# 2D range sum and DP and via multi-source 0–1 BFS.

Today I solved an interesting problem. We can use both 2D range sum and DP to solve this problem.

# Social Distancing 2

The critical part is converting the problem into find the largest square contains all 0s.

The problem can be solve by using 2D range sum, DP or

# 2D range sum

`int solve(vector<vector<int>>& matrix) {    const int n = matrix.size();    if (n<=1) return 0;    const int m = matrix[0].size();    for (int j = 1; j < m; ++j)matrix[0][j] += matrix[0][j-1];    for (int i = 1; i < n; ++i)matrix[i][0] += matrix[i-1][0];for (int i = 1; i < n; ++i)…`

Suppose you have a conda environment name as “YOUR_ENVIRONMENT_NAME”, then the following two steps can make it work.

`conda install -c anaconda ipykernelpython -m ipykernel install --user --name=YOUR_ENVIRONMENT_NAME`

This is the lastest question of the weekly contest of June 12, 2021. It is pretty hard if you don’t know the bit mask DP before.

1900. The Earliest and Latest Rounds Where Players Compete

Basic idea:

Using the bit mask to represent the exist player. If that specified bit is 1, it means we have a plyer at that position.

0, 1, 2, 3, will have 1111.

`// find special cases:        // 1) a pk b, this is the basecase, return        // 2) a is…`

# A tree problem: Special Nodes

This is a pretty hard problem.

## Special Nodes

Naively solve the problem by using a dfs way to traverse each subtree.

Each subtree will maintain a set contains all the colors values. Then check each subtree by using a DFS way.

`int ret = 0;int seen[100010];bool helper(int node, vector<vector<int>>& tree, vector<int>& color, unordered_set<int>&s) {    unordered_set<int> thiss;    auto x = color[node];    s.insert(x);    bool good = true;    for (auto &next: tree[node]) {        if (!seen[next]) {…`

# Build the shortest path tree

## Delete edges in a graph

The problem is described in Chinese. The basic ideas if find k edges after deleting a connected graph to make sure:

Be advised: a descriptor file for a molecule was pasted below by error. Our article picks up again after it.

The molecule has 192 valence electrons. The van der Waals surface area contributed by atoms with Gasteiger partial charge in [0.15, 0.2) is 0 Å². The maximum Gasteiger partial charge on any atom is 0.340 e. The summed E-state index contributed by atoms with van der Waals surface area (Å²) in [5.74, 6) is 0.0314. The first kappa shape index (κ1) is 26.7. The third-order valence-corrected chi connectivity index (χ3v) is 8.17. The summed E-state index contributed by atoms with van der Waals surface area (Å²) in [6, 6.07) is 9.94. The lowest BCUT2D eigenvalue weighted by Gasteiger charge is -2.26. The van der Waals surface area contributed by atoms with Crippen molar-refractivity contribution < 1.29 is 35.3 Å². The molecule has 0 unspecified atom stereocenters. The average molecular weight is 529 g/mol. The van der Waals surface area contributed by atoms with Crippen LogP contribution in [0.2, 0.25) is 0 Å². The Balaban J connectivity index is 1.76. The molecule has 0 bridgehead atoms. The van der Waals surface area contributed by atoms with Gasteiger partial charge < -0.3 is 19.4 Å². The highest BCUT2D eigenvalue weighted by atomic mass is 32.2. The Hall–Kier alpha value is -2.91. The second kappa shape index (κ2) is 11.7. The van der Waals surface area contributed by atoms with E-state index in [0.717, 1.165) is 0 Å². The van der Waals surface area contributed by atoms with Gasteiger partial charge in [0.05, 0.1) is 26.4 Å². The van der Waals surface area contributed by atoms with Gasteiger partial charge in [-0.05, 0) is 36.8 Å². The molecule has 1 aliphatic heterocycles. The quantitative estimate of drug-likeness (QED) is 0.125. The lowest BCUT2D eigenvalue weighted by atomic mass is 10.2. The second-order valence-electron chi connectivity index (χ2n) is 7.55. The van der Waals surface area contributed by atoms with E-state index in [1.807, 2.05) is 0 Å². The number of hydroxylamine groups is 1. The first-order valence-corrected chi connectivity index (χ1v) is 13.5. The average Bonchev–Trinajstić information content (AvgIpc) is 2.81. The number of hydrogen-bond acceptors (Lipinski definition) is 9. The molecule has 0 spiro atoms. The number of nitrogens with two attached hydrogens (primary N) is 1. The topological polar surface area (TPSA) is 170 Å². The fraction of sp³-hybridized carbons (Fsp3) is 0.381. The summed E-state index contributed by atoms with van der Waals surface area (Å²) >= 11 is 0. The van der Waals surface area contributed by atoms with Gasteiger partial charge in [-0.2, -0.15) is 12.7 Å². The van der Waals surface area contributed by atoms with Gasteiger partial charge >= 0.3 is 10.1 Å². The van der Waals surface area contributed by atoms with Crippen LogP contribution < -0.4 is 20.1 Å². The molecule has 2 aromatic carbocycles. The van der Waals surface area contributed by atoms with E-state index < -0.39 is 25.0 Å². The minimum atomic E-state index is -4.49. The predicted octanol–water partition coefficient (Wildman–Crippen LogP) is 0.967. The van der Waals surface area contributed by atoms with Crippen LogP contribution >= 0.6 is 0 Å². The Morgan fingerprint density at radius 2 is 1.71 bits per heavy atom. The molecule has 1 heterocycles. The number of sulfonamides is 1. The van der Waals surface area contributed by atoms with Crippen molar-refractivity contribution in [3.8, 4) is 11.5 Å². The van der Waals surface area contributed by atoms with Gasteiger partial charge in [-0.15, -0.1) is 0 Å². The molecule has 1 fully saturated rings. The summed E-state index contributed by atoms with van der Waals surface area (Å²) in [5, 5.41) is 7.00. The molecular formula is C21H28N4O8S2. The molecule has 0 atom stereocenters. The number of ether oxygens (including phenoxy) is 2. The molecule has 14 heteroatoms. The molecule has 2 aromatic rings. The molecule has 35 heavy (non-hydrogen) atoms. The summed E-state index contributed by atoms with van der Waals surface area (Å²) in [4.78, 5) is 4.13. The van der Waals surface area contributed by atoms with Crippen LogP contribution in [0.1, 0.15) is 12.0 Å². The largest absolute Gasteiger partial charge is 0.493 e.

the shortest path after deletion can be kept.

The basic idea to solve this problem is keeping the edges which can be used to built the shortest path. Delete the rest then the shortest path to the root node 1 will be preserved.

## A naive dijkstra is used here.

`#include <iostream>#include <cstring>#include <algorithm>#include<vector>#include<set>#include<map>using namespace std;typedef long long LL;const LL INF = 1e16;typedef pair<int, int> PII;int main(){    int n, m, k…`

# Think the problem reversely

This week’s (Jun 5, 2021) 4th problem, we can solve it by thinking the problem process reversely.

# A naive approach got TLE

A naive approach is putting the pacakage in a map and traverse each package to see the smallest fit box. And harvest the results.

The time complexity is O(n*m*log m) where n is the length of the packages and m is the maximum length of the box. Since n and m can as large as 10⁵, this solution will get TLE.

`typedef long long LL;const int mod = 1e9+7;const long long INF = 1e10+6;class Solution {public:    int minWastedSpace(vector<int>& packages, vector<vector<int>>&…`

# Best video to explain the Dijkstra algorithm

Today I found a pretty nice video in Chinese to explain the Dijkstra’s algorithm. It is very clear explained.

# C++ sort by word length

From [1]

`std::vector<std::string> v;std::sort(v.begin(), v.end(), []    (const std::string& first, const std::string& second){        return first.size() < second.size();    });`

An application is here

# Longest Prefix Sequence

`int solve(vector<string>& words) {    sort(words.begin(), words.end(), [](string &a, string &b){        return a.size() < b.size();});    int ret = 0;    unordered_map<string, int> memo;    for (auto word: words) {        if (word.size() > 1) {            memo[word] = 1;            string subword = word.substr(0,word.size() - 1);            if (memo.find(subword) != memo.end()){                memo[word] = max(memo[word], memo[subword] + 1);            }        } else {            memo[word] = 1;        }    }    for (auto [k, v]: memo) ret = max(ret, v);    return ret;}`

# Why does priority queue (max heap) in C++ use less<T> instead of greater<T>?

The question can be found from [1]. I am looking for answers as I also have the same confusion. Why less gives us the largest number (max heap), isn’t it be a minimum number (min heap)?

From the reply of [1], we can see the reason for using less is:

For consistency. `less` is used as the default comparator for many algorithms and containers, and us mere humans don't have to try and remember which one uses which comparator by default since they are all the same. From [1]

From [2]

The underlying container may be any of the standard…

# One

`struct Foo{  int key;};inline bool operator<(const Foo& lhs, const Foo& rhs){  return lhs.key < rhs.key;}`

# Two

`struct Foo{  int key;};bool compareFoo(const Foo &lhs, const Foo &rhs){    return lhs.x < rhs.x;}std::set<Foo,compareFoo> mySet;`

# Three

`struct Foo {  int key;  bool operator < (const Foo &other) const  {    return key < other.key;  }};`

# Four (lambda expression)

`struct Foo{  int key;};auto compareFoo = [](Foo lhs, Foo rhs) { return lhs.x < rhs.x;};set<Foo, decltype(compareFoo)> mySet(compareFoo);`

# Reference

## Jimmy Shen

Data Scientist/MLE/SWE @takemobi

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